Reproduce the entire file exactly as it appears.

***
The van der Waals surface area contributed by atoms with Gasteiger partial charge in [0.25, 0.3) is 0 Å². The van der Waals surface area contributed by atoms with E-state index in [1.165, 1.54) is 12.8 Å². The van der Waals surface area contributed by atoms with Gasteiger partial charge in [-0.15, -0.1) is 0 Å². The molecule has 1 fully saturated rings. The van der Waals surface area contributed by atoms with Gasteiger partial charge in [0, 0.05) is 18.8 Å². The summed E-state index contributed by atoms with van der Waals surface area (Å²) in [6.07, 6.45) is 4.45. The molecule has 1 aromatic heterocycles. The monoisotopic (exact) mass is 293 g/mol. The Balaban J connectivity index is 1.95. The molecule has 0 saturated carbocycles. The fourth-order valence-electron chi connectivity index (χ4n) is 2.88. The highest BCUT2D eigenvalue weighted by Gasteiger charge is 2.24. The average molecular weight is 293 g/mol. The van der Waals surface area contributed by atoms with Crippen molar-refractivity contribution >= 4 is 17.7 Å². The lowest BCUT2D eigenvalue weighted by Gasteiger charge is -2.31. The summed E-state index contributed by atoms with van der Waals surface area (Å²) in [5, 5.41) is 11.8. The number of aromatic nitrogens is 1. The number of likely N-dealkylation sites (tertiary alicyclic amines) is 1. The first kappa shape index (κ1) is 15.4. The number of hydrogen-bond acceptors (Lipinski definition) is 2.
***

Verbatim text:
The van der Waals surface area contributed by atoms with Gasteiger partial charge in [0.25, 0.3) is 0 Å². The van der Waals surface area contributed by atoms with E-state index in [1.165, 1.54) is 12.8 Å². The van der Waals surface area contributed by atoms with Gasteiger partial charge in [-0.15, -0.1) is 0 Å². The molecule has 1 fully saturated rings. The van der Waals surface area contributed by atoms with Gasteiger partial charge in [0, 0.05) is 18.8 Å². The summed E-state index contributed by atoms with van der Waals surface area (Å²) in [6.07, 6.45) is 4.45. The molecule has 1 aromatic heterocycles. The monoisotopic (exact) mass is 293 g/mol. The Balaban J connectivity index is 1.95. The molecule has 0 saturated carbocycles. The fourth-order valence-electron chi connectivity index (χ4n) is 2.88. The highest BCUT2D eigenvalue weighted by Gasteiger charge is 2.24. The average molecular weight is 293 g/mol. The van der Waals surface area contributed by atoms with Crippen molar-refractivity contribution >= 4 is 17.7 Å². The lowest BCUT2D eigenvalue weighted by Gasteiger charge is -2.31. The summed E-state index contributed by atoms with van der Waals surface area (Å²) in [5, 5.41) is 11.8. The number of aromatic nitrogens is 1. The number of likely N-dealkylation sites (tertiary alicyclic amines) is 1. The first kappa shape index (κ1) is 15.4. The number of hydrogen-bond acceptors (Lipinski definition) is 2.